Written by Alden J. Bianchi
A recent Federal Court decision turned back a potentially debilitating challenge to the Affordable Care Act's rules governing premium subsidies. (We discussed the issue in a prior blog post here.) The decision, Halbig v. Sebelius, has consequences for large employers, i.e., those that are subject to the Act’s employer shared responsibility or “pay-or-play” rules. The dispute giving rise to the claim before the court related to a final IRS regulation—26 C.F.R. § 1.36B-2—authorizing the grant of premium tax credits to low- and moderate-income individuals who qualify for and purchase qualified plan coverage under either a state-run public exchange or a “federally-facilitated” public exchange (i.e., an exchange operated by the Department of Health and Human Services in a state that declines to establish its own public exchange).
The nub of the challenge involved the language of Internal Revenue Code Section 36B, which calculates the amount of the premium tax credit based in part on the premium expense for the health plan. Here’s how we explained it previously:
Section 1401 of the Affordable Care Act provides that eligible taxpayers may receive income tax credits for purchase of insurance “through an Exchange established by the State under [Act Section 1311]” (emphasis added). Section 1311 is the provision of the Act that enables the states to establish health insurance exchanges. That provision does not refer to federally-facilitated exchanges. Act Section 1321 provides that if a state does not elect to create an exchange that meets federal requirements, the federal government will “establish and operate” an exchange. This invites the question whether, in a state that fails to create an exchange, there can be any tax credits for insurance bought on a federally run exchange?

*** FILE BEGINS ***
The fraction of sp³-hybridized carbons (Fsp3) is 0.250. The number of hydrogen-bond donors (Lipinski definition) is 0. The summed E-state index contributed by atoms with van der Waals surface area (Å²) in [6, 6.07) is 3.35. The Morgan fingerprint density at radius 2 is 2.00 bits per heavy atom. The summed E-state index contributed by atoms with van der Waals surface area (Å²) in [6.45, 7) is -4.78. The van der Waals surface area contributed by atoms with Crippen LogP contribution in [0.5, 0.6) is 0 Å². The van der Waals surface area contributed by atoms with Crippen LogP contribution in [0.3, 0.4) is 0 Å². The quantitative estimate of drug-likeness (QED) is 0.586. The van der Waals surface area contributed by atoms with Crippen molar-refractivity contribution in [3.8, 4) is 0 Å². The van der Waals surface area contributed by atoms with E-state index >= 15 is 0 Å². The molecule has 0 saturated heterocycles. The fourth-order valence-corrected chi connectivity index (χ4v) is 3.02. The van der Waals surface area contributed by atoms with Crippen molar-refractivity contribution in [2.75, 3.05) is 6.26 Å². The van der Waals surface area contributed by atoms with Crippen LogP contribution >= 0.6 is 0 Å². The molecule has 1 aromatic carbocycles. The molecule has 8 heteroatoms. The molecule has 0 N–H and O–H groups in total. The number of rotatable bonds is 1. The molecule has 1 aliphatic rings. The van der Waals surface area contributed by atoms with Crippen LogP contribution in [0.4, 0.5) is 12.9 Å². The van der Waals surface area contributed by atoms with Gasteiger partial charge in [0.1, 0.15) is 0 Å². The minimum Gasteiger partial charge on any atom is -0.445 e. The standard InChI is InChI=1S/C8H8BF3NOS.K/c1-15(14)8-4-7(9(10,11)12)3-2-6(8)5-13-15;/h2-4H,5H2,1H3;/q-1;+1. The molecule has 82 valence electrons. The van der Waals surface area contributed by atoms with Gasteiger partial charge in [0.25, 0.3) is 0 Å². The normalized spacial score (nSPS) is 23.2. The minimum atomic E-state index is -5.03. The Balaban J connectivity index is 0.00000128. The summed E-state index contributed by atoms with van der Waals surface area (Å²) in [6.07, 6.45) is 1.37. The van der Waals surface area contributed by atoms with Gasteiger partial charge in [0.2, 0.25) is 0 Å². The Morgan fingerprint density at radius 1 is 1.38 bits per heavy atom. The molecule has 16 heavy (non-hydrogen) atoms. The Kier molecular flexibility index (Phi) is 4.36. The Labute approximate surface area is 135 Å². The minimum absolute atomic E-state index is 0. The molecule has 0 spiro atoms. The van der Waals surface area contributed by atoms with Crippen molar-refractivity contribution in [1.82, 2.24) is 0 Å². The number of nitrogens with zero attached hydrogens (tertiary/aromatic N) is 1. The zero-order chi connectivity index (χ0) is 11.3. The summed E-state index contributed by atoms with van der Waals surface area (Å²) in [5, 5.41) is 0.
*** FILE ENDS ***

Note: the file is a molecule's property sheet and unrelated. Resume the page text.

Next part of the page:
The plaintiff in Halbig urged the court to hold that individuals in states that fail to establish an exchange will be ineligible for premium tax credits to assist with the purchase of coverage. For employers, such a holding would be good news since assessable payments under the Act’s employer shared responsibility provisions are triggered only where one or more employees qualify for a premium tax credit. If no employee is eligible, then there can be no liability for any assessable payments. The court rejected the plaintiff’s central claim, however, holding instead that individuals who qualify for and purchase health insurance through public exchanges may receive federal tax credits regardless of whether they buy a plan on a state-established exchange or one that is federally facilitated.
As an aside, one of the claims in the case involved the application of the Anti-Injunction Act, with respect to which the court had to determine whether the employer shared responsibility penalty was a tax. That the court determined that the penalty is a tax is not all that interesting, but its reasoning is priceless:
“The Section 4980H assessment acts like a tax and looks like a tax. The Court therefore embraces a modified version of the “now-infamous ‘duck test’”: “WHEREAS it looks like a duck, and WHEREAS it walks like a duck, and WHEREAS it quacks like a duck,” and WHEREAS it is called a duck by Congress on multiple occasions, “[THE COURT] THEREFORE HOLD[S] that it is a duck.”